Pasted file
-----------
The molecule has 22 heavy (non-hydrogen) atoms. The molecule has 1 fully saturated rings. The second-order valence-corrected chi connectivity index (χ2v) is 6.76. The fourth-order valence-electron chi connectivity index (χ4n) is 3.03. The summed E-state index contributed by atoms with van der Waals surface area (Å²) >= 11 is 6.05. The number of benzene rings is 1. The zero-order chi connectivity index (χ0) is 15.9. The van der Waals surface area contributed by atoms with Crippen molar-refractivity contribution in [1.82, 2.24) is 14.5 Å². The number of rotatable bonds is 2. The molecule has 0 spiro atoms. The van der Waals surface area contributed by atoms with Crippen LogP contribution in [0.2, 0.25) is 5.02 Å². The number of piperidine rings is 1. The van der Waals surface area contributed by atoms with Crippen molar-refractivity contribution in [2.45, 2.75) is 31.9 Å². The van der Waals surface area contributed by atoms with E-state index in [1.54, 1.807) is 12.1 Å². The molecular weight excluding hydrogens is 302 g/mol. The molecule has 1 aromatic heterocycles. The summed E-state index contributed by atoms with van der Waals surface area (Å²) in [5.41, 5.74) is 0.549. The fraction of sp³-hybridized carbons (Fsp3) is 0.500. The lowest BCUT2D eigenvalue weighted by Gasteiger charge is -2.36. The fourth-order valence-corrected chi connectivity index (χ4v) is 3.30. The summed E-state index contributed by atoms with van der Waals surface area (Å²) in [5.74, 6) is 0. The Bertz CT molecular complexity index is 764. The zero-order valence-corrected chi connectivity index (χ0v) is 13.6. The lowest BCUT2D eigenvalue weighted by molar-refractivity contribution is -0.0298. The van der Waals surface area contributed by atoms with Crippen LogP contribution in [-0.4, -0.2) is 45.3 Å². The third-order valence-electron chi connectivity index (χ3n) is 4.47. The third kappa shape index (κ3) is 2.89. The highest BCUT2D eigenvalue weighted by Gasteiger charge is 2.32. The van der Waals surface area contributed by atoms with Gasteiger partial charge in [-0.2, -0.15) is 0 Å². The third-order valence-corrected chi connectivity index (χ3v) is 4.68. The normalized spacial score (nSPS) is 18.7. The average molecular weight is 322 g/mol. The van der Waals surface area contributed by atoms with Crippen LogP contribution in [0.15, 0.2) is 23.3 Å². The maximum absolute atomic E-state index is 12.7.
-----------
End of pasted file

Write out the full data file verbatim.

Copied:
The molecule has 22 heavy (non-hydrogen) atoms. The molecule has 1 fully saturated rings. The second-order valence-corrected chi connectivity index (χ2v) is 6.76. The fourth-order valence-electron chi connectivity index (χ4n) is 3.03. The summed E-state index contributed by atoms with van der Waals surface area (Å²) >= 11 is 6.05. The number of benzene rings is 1. The zero-order chi connectivity index (χ0) is 15.9. The van der Waals surface area contributed by atoms with Crippen molar-refractivity contribution in [1.82, 2.24) is 14.5 Å². The number of rotatable bonds is 2. The molecule has 0 spiro atoms. The van der Waals surface area contributed by atoms with Crippen LogP contribution in [0.2, 0.25) is 5.02 Å². The number of piperidine rings is 1. The van der Waals surface area contributed by atoms with Crippen molar-refractivity contribution in [2.45, 2.75) is 31.9 Å². The van der Waals surface area contributed by atoms with E-state index in [1.54, 1.807) is 12.1 Å². The molecular weight excluding hydrogens is 302 g/mol. The molecule has 1 aromatic heterocycles. The summed E-state index contributed by atoms with van der Waals surface area (Å²) in [5.41, 5.74) is 0.549. The fraction of sp³-hybridized carbons (Fsp3) is 0.500. The lowest BCUT2D eigenvalue weighted by Gasteiger charge is -2.36. The fourth-order valence-corrected chi connectivity index (χ4v) is 3.30. The summed E-state index contributed by atoms with van der Waals surface area (Å²) in [5.74, 6) is 0. The Bertz CT molecular complexity index is 764. The zero-order valence-corrected chi connectivity index (χ0v) is 13.6. The lowest BCUT2D eigenvalue weighted by molar-refractivity contribution is -0.0298. The van der Waals surface area contributed by atoms with Crippen LogP contribution in [-0.4, -0.2) is 45.3 Å². The third-order valence-electron chi connectivity index (χ3n) is 4.47. The third kappa shape index (κ3) is 2.89. The highest BCUT2D eigenvalue weighted by Gasteiger charge is 2.32. The van der Waals surface area contributed by atoms with Gasteiger partial charge in [-0.2, -0.15) is 0 Å². The third-order valence-corrected chi connectivity index (χ3v) is 4.68. The normalized spacial score (nSPS) is 18.7. The average molecular weight is 322 g/mol. The van der Waals surface area contributed by atoms with Crippen LogP contribution in [0.15, 0.2) is 23.3 Å². The maximum absolute atomic E-state index is 12.7.